What is the difference between old style and new style classes in Python? Is there ever a reason to use old-style classes these days?
Up to Python 2.1, old-style classes were the only flavour available to the user. The concept of (old-style) class is unrelated to the concept of type: if
xis an instance of an old-style class, then
x.__class__designates the class of
<type 'instance'>. This reflects the fact that all old-style instances, independently of their class, are implemented with a single built-in type, called instance.
New-style classes were introduced in Python 2.2 to unify the concepts of class and type. A new-style class is simply a user-defined type, no more, no less. If x is an instance of a new-style class, then
type(x)is typically the same as
x.__class__(although this is not guaranteed – a new-style class instance is permitted to override the value returned for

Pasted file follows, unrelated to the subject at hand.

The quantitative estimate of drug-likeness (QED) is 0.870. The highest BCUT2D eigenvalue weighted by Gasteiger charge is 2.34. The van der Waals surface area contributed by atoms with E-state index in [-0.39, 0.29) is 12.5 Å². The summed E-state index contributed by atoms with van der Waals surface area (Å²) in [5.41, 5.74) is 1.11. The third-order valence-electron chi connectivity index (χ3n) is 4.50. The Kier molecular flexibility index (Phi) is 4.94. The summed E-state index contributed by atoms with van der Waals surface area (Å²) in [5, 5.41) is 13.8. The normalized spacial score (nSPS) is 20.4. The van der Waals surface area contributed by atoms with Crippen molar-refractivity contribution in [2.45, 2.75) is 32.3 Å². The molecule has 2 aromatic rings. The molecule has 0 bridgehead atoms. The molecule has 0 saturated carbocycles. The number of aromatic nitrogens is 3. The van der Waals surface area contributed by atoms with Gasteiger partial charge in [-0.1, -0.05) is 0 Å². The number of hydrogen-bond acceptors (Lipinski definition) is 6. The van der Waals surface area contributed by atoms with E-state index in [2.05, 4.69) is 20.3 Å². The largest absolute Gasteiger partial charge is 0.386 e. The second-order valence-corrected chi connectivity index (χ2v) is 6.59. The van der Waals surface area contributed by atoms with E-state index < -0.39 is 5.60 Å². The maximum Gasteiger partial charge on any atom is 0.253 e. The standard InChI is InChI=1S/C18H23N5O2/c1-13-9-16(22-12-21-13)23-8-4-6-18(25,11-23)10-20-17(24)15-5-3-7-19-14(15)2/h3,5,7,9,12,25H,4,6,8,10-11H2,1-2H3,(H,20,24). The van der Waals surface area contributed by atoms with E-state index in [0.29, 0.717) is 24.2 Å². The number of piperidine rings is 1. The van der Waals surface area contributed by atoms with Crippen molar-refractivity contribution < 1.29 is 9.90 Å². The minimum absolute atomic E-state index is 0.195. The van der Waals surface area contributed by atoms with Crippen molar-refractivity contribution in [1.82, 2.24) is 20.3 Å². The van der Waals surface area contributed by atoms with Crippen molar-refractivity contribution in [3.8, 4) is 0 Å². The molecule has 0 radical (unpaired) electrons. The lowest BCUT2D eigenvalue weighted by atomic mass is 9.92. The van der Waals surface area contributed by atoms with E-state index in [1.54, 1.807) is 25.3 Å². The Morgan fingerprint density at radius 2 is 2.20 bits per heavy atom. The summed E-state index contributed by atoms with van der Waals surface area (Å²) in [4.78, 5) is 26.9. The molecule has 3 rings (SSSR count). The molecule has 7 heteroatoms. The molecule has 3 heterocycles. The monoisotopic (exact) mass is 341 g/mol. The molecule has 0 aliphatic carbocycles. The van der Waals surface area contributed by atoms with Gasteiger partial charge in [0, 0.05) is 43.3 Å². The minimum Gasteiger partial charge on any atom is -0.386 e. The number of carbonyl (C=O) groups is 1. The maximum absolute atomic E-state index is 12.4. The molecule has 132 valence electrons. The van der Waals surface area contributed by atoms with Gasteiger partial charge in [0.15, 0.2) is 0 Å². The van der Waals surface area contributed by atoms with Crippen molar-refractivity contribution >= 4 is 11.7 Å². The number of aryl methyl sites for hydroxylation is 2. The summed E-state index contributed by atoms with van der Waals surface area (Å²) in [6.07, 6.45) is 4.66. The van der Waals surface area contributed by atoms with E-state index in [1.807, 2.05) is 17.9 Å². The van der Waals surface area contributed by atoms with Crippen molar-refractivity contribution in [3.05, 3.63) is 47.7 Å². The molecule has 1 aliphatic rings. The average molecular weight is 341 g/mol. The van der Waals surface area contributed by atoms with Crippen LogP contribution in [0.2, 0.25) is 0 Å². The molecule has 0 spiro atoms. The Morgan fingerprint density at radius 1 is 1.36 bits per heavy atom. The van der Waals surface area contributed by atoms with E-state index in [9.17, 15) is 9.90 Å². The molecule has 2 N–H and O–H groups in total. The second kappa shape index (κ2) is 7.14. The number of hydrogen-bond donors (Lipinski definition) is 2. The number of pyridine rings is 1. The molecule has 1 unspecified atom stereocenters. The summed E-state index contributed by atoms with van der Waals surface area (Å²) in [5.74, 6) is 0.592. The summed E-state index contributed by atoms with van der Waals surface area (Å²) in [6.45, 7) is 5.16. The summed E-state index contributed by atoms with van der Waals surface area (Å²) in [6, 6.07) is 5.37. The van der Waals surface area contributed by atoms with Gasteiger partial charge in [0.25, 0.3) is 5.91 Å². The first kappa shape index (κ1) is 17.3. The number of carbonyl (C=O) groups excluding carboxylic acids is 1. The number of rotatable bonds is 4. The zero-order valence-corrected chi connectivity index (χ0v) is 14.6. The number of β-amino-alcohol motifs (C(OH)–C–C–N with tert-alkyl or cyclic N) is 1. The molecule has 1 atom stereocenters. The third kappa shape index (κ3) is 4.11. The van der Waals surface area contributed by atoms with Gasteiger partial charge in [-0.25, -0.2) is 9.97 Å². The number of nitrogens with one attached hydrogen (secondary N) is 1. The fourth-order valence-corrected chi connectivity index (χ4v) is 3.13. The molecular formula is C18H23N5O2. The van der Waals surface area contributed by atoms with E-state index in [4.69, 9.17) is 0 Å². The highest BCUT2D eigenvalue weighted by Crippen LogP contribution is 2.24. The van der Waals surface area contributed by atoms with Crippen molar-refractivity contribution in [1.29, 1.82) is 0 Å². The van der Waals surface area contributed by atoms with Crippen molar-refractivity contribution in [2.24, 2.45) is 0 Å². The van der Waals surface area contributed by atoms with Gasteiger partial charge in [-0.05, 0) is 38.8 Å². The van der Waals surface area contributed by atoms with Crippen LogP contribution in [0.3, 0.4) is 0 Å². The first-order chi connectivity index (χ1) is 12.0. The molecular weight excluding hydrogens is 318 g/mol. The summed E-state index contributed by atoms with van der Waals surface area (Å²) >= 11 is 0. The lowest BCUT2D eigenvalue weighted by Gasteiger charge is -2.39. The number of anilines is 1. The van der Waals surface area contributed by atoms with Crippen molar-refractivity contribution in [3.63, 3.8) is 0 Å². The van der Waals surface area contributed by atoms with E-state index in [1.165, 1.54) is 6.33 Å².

The major motivation for introducing new-style classes is to provide a unified object model with a full meta-model. It also has a number of immediate benefits, like the ability to subclass most built-in types, or the introduction of "descriptors", which enable computed properties.
For compatibility reasons, classes are still old-style by default. New-style classes are created by specifying another new-style class (i.e. a type) as a parent class, or the "top-level type" object if no other parent is needed. The behaviour of new-style classes differs from that of old-style classes in a number of important details in addition to what type returns. Some of these changes are fundamental to the new object model, like the way special methods are invoked. Others are "fixes" that could not be implemented before for compatibility concerns, like the method resolution order in case of multiple inheritance.
Python 3 only has new-style classes. No matter if you subclass from
objector not, classes are new-style in Python 3. It is however recommended that you still subclass from